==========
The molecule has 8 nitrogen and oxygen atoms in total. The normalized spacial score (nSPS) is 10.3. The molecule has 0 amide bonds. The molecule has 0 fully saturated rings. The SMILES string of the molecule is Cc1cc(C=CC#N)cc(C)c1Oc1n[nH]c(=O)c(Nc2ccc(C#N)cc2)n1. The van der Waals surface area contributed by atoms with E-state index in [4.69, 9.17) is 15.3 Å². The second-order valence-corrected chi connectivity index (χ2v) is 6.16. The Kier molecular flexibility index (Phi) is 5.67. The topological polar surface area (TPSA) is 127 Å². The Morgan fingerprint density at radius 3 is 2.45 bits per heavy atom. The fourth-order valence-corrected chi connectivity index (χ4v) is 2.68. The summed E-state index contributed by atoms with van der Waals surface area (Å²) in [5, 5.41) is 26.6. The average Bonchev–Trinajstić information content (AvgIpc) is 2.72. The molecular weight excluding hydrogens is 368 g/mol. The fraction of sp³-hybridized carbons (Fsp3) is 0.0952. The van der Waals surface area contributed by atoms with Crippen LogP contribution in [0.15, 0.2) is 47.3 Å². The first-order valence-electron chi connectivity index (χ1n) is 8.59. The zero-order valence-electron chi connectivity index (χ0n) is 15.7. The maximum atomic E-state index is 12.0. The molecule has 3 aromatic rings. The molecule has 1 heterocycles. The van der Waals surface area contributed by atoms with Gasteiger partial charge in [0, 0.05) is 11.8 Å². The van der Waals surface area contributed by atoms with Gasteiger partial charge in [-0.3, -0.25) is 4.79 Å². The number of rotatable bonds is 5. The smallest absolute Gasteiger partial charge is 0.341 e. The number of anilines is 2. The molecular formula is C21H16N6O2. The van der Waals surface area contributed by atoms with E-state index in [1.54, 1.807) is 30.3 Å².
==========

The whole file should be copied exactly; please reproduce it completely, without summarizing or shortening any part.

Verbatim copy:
The molecule has 8 nitrogen and oxygen atoms in total. The normalized spacial score (nSPS) is 10.3. The molecule has 0 amide bonds. The molecule has 0 fully saturated rings. The SMILES string of the molecule is Cc1cc(C=CC#N)cc(C)c1Oc1n[nH]c(=O)c(Nc2ccc(C#N)cc2)n1. The van der Waals surface area contributed by atoms with E-state index in [4.69, 9.17) is 15.3 Å². The second-order valence-corrected chi connectivity index (χ2v) is 6.16. The Kier molecular flexibility index (Phi) is 5.67. The topological polar surface area (TPSA) is 127 Å². The Morgan fingerprint density at radius 3 is 2.45 bits per heavy atom. The fourth-order valence-corrected chi connectivity index (χ4v) is 2.68. The summed E-state index contributed by atoms with van der Waals surface area (Å²) in [5, 5.41) is 26.6. The average Bonchev–Trinajstić information content (AvgIpc) is 2.72. The molecular weight excluding hydrogens is 368 g/mol. The fraction of sp³-hybridized carbons (Fsp3) is 0.0952. The van der Waals surface area contributed by atoms with Crippen LogP contribution in [0.15, 0.2) is 47.3 Å². The first-order valence-electron chi connectivity index (χ1n) is 8.59. The zero-order valence-electron chi connectivity index (χ0n) is 15.7. The maximum atomic E-state index is 12.0. The molecule has 3 aromatic rings. The molecule has 1 heterocycles. The van der Waals surface area contributed by atoms with Gasteiger partial charge in [0, 0.05) is 11.8 Å². The van der Waals surface area contributed by atoms with Gasteiger partial charge in [-0.3, -0.25) is 4.79 Å². The number of rotatable bonds is 5. The smallest absolute Gasteiger partial charge is 0.341 e. The number of anilines is 2. The molecular formula is C21H16N6O2. The van der Waals surface area contributed by atoms with E-state index in [1.54, 1.807) is 30.3 Å².